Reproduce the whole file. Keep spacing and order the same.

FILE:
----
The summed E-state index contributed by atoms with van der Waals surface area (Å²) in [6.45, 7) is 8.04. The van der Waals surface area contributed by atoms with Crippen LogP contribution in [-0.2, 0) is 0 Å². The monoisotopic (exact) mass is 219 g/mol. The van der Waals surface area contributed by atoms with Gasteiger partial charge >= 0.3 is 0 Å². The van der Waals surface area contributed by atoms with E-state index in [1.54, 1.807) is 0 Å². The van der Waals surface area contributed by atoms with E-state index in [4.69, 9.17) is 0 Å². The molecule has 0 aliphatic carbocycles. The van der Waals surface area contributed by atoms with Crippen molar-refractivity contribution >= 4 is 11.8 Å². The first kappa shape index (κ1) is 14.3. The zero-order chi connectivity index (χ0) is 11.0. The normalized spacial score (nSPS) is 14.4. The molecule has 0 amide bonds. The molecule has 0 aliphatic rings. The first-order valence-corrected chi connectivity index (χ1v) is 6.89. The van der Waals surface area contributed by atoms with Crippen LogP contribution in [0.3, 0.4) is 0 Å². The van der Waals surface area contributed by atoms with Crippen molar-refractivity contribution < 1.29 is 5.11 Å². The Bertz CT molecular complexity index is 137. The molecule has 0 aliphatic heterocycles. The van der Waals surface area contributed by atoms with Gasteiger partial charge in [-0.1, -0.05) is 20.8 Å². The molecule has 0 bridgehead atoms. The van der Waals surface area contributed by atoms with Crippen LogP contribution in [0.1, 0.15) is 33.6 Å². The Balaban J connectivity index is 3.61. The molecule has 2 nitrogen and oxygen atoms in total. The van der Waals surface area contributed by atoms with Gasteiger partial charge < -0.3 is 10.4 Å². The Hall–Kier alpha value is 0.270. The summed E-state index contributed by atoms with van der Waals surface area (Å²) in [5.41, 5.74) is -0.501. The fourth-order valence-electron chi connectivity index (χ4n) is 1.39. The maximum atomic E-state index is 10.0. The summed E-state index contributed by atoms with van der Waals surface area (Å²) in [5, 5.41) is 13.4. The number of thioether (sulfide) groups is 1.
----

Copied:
The summed E-state index contributed by atoms with van der Waals surface area (Å²) in [6.45, 7) is 8.04. The van der Waals surface area contributed by atoms with Crippen LogP contribution in [-0.2, 0) is 0 Å². The monoisotopic (exact) mass is 219 g/mol. The van der Waals surface area contributed by atoms with Gasteiger partial charge >= 0.3 is 0 Å². The van der Waals surface area contributed by atoms with E-state index in [1.54, 1.807) is 0 Å². The van der Waals surface area contributed by atoms with E-state index in [4.69, 9.17) is 0 Å². The molecule has 0 aliphatic carbocycles. The van der Waals surface area contributed by atoms with Crippen molar-refractivity contribution >= 4 is 11.8 Å². The first kappa shape index (κ1) is 14.3. The zero-order chi connectivity index (χ0) is 11.0. The normalized spacial score (nSPS) is 14.4. The molecule has 0 amide bonds. The molecule has 0 aliphatic rings. The first-order valence-corrected chi connectivity index (χ1v) is 6.89. The van der Waals surface area contributed by atoms with Crippen LogP contribution in [0.3, 0.4) is 0 Å². The van der Waals surface area contributed by atoms with Crippen molar-refractivity contribution < 1.29 is 5.11 Å². The Bertz CT molecular complexity index is 137. The molecule has 0 aliphatic heterocycles. The van der Waals surface area contributed by atoms with Gasteiger partial charge in [-0.1, -0.05) is 20.8 Å². The molecule has 0 bridgehead atoms. The van der Waals surface area contributed by atoms with Crippen LogP contribution in [0.1, 0.15) is 33.6 Å². The Balaban J connectivity index is 3.61. The molecule has 2 nitrogen and oxygen atoms in total. The van der Waals surface area contributed by atoms with Gasteiger partial charge < -0.3 is 10.4 Å². The Hall–Kier alpha value is 0.270. The summed E-state index contributed by atoms with van der Waals surface area (Å²) in [5.41, 5.74) is -0.501. The fourth-order valence-electron chi connectivity index (χ4n) is 1.39. The maximum atomic E-state index is 10.0. The summed E-state index contributed by atoms with van der Waals surface area (Å²) in [5, 5.41) is 13.4. The number of thioether (sulfide) groups is 1.